The material used to make the contacts must have high welding resistance and stable arc resistance. This material should also be able to withstand erosion and mechanical stress. In high current and DC applications, the material is silver tin oxide, while in low current applications, the material is silver nickel oxide and silver cadmium oxide.


As the name suggests, the housing protects the internal components of the contactor. It can protect the contacts from dust, bad weather, explosion hazards and oil. It also prevents people from touching the contacts.

4. Simply put, the working principle of the contactor is as follows

The current from the external control circuit passes through the contactor to excite the electromagnet core. An electromagnetic field is created by the coil/electron, which then moves the armature. A normally closed contact completes the circuit between the fixed contact and the moving contact.The current can then pass through these contacts to the load.

When the current is removed, the coil will be de-energized and the magnetic force will drop to zero. Therefore, the spring force is higher and pulls back the armature, opening the circuit. The design of the contactor is conducive to rapid on-off action.

5. The difference between AC contactor and DC contactor

The difference between AC contactor and DC contactor is mainly reflected in five aspects;

  • The electromagnet core of the AC contactor is made of silicon steel sheet, and the electromagnet core of the DC contactor is made of mild steel.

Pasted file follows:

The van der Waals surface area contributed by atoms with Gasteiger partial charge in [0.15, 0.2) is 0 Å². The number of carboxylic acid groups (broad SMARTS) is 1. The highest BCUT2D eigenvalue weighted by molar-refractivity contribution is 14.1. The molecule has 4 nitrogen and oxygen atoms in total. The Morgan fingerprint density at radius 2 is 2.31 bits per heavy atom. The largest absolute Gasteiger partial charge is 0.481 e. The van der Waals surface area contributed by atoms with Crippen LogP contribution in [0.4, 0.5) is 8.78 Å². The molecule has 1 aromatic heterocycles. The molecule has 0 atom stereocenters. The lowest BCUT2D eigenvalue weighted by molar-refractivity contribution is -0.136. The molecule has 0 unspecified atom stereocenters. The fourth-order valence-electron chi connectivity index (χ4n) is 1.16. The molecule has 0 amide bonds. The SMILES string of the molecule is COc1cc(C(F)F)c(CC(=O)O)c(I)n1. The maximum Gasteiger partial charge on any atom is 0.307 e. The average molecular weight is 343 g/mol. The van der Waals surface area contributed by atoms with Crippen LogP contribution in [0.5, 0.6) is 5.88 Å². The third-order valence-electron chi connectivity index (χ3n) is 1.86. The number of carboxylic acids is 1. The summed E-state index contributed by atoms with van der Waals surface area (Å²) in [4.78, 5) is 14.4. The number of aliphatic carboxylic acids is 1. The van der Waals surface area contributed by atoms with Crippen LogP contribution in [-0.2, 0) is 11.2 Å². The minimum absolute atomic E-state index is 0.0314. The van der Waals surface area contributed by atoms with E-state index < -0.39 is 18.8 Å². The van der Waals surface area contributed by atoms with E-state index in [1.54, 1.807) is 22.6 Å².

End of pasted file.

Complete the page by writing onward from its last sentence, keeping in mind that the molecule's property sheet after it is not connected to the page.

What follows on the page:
• The electromagnet core of the AC contactor is usually E-shaped, while the electromagnet core of the DC contactor is usually U-shaped.
  • The AC contactor has a short-circuit ring at the end of the static iron core. It helps to eliminate vibration and noise from the electromagnet. The DC contactor does not have a short-circuit ring because it does not need it.
  • The AC contactor has a high starting current, and the maximum operating frequency is 600 times/hour. The contact frequency of the DC contactor is about 1200 times/hour.
  • The DC contactor uses magnetic arc extinguishing, and the AC contactor uses grid arc to extinguish the fire.

6. Contactors and relays

Since contactors and relays are often confused with each other, comparing contactors and relays will help you distinguish and know which one to choose.

Size: The contactor is relatively large compared to the control relay

Current switching capacity: the relay load does not exceed 10A, and the contactor load exceeds 10A.

Purpose: Relays are usually used in single-phase control circuits, while contactors are used in three-phase control circuits.

System voltage: The rated voltage of the relay is usually only 250V, which is less than the rated voltage of the contactor, which is usually as high as 1000V.

The normally open/closed contact standard is pretty much the norm among contactors On the other hand, according to the expected function, the relay has two types: normally open and normally closed.

Safety features: Relays have low power and therefore usually do not have safety features, while contactors have safety features such as arc suppression and spring-loaded contacts because they carry higher loads.

Maintenance: Contactors are easier to maintain than relays, and relays are often even impossible to repair.

Finally, compared with the connector, the relay has a faster switching action.


The contactor is an indispensable device in circuit control and has additional safety functions. For every electronic device, making sure you find one that meets your needs and functions is crucial. You also need a reliable supplier like Chint to provide Chint products that comply with international standards, such as IEC.

In addition, you want more options in terms of design and utility, as well as professional support. These factors can help you determine a suitable gadget, improve security, and make your money worthwhile.